Over the course of the session the Shangai market fell sharply, taking the rest of regional equities with it. The rationale for the decline was that yet another upside surprise for nominal GDP (real growth and inflation) will force a legitimate policy tightening and send Chinese shares lower. Even in today’s short-attention-span market, many traders seem to vaguely recall that they were Shanghai’ed a couple of months ago. The memories are fuzzy, mind you, but it was enough to take some money off the table.
Macro Man is joking, of course; or is he? The chart below shows the performance of the Shanghai index on a logarithmic scale. While you can just about make out last night’s wobble and February’s jitters, to call them “blips” is almost overemphasizing their importance. While Macro Man would feel queasy about going long at these elevated levels, particularly with Chinese margins on the wane, that’s not to say that yet another round of policy tightening will send shares spiraling lower. The most likely outcome is sideways action such as that observed in January-February. Low delta wingnut downside might make some sense as a punt, but Macro Man needs to dig a little deeper.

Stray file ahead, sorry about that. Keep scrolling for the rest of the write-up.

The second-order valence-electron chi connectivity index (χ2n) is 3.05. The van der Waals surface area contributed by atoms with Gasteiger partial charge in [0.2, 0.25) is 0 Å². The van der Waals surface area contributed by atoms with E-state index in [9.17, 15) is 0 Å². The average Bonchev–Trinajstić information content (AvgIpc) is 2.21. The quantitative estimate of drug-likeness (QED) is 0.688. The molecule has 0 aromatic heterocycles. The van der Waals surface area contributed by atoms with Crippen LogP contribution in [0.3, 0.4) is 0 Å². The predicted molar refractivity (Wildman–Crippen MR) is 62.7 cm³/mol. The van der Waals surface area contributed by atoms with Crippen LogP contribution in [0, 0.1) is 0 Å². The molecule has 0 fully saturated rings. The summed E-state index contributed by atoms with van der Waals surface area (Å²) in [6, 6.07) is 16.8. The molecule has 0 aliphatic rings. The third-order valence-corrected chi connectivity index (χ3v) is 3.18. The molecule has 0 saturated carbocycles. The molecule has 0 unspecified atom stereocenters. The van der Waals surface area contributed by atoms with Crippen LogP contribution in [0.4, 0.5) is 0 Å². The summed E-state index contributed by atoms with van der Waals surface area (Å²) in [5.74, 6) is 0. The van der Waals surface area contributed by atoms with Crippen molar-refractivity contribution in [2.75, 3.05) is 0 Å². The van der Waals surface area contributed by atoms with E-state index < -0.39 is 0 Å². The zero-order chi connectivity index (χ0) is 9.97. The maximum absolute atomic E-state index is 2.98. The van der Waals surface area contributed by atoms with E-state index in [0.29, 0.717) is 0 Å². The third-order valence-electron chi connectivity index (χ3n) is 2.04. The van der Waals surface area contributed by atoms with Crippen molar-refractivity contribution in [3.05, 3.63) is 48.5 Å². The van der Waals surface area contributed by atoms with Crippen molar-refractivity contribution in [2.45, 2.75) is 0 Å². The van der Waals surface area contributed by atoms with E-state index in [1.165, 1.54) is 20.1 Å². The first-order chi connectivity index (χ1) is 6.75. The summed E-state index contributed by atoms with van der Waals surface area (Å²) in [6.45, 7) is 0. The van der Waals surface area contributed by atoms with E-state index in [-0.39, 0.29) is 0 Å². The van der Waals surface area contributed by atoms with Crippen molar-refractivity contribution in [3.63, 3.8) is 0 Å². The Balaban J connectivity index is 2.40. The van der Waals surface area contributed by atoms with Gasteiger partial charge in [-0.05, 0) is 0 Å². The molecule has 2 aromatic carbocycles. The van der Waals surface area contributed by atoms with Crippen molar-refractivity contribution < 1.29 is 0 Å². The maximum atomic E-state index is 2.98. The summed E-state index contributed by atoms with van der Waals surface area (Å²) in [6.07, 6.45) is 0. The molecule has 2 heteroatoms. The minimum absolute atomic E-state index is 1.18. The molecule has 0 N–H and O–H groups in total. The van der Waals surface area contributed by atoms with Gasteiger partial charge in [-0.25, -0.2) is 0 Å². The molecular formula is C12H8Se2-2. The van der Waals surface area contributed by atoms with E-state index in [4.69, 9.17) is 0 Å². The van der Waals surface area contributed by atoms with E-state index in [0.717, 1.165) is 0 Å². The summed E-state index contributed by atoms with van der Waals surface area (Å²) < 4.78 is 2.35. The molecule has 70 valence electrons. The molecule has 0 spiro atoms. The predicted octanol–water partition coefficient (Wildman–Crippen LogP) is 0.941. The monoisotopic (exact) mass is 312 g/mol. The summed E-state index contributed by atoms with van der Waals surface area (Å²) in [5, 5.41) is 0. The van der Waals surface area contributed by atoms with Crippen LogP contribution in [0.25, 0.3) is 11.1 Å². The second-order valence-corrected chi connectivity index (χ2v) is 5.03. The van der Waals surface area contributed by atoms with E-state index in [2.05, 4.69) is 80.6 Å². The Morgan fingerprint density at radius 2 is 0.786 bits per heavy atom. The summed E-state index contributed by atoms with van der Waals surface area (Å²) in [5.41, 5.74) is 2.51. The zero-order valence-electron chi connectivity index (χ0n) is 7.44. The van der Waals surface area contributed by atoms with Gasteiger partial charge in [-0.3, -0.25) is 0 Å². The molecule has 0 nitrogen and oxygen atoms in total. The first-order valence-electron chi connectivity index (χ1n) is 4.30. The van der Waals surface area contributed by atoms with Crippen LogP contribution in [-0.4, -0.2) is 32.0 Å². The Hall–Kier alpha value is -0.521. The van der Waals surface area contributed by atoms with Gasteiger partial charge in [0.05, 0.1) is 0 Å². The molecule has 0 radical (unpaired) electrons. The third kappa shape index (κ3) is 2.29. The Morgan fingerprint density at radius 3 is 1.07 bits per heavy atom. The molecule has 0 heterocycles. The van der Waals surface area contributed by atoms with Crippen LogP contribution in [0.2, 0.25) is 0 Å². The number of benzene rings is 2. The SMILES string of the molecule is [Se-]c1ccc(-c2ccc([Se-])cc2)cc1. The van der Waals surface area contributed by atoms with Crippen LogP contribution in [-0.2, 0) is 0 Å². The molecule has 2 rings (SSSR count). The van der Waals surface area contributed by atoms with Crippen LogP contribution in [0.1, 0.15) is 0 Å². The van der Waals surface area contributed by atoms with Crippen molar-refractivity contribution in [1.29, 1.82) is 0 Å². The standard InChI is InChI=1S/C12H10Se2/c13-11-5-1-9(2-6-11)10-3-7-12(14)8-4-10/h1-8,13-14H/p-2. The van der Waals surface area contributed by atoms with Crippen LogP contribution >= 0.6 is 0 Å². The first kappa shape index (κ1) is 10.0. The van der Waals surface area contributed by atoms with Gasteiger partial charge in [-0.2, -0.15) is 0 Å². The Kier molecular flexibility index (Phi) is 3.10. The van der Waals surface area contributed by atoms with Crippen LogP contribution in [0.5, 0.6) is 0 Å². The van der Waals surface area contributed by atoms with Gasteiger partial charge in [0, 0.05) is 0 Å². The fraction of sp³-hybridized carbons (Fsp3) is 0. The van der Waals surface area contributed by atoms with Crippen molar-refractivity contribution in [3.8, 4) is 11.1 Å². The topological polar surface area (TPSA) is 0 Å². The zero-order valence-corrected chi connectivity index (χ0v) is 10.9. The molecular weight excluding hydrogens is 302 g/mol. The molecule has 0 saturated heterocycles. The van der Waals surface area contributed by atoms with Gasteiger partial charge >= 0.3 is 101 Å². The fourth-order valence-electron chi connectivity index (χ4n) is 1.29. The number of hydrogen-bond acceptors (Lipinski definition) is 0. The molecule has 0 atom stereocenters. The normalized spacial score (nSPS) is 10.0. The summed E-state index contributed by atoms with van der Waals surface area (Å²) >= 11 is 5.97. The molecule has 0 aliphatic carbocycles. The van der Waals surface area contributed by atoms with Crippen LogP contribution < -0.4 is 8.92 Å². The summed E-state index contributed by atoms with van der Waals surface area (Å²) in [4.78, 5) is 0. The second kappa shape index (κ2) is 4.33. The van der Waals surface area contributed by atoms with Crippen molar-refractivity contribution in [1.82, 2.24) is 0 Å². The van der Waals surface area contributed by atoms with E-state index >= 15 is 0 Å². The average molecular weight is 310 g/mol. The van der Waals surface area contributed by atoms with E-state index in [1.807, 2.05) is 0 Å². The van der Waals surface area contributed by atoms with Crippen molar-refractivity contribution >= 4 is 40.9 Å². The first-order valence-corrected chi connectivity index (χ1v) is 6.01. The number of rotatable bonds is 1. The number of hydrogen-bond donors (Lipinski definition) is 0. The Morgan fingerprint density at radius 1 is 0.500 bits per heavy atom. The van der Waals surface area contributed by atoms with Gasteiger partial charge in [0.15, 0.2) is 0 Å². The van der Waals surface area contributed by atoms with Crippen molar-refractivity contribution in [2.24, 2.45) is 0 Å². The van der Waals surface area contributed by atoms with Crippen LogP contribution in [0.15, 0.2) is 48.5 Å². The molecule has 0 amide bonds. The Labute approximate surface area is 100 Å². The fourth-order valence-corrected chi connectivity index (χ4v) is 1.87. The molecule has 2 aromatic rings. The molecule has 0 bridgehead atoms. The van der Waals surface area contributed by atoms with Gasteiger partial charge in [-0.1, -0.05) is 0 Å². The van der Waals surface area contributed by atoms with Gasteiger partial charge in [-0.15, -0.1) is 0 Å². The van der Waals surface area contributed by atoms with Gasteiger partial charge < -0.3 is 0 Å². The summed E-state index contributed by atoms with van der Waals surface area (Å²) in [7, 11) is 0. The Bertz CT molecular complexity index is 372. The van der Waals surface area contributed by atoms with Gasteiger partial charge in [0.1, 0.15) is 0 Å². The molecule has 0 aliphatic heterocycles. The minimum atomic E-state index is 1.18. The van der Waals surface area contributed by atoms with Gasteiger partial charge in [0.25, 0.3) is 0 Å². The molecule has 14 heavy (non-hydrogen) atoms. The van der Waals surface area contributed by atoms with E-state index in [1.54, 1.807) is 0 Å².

Elsewhere, US fixed income has rallied sharply over the last couple of sessions, and Macro Man has frankly screwed the pooch here. His 108 puts expire tomorrow and were almost a point in the money a few days ago; they’re now out of the money. Failing to hedge his deltas has cost him a pretty penny, especially as the collapse in breakeven has meant that TIPS pricing has barely moved. There’s no use crying over spilled milk, however; his plan was to exercise the options and turn the long TIPS into a long breakeven position; that trade has gone against him, so it’s only fitting that he loses money. The rally in the homebuilders seems slightly more perverse, so Macro Man is inclined to add to his short. He will look to sell an additional 100,000 XHB towards resistance at $35.50.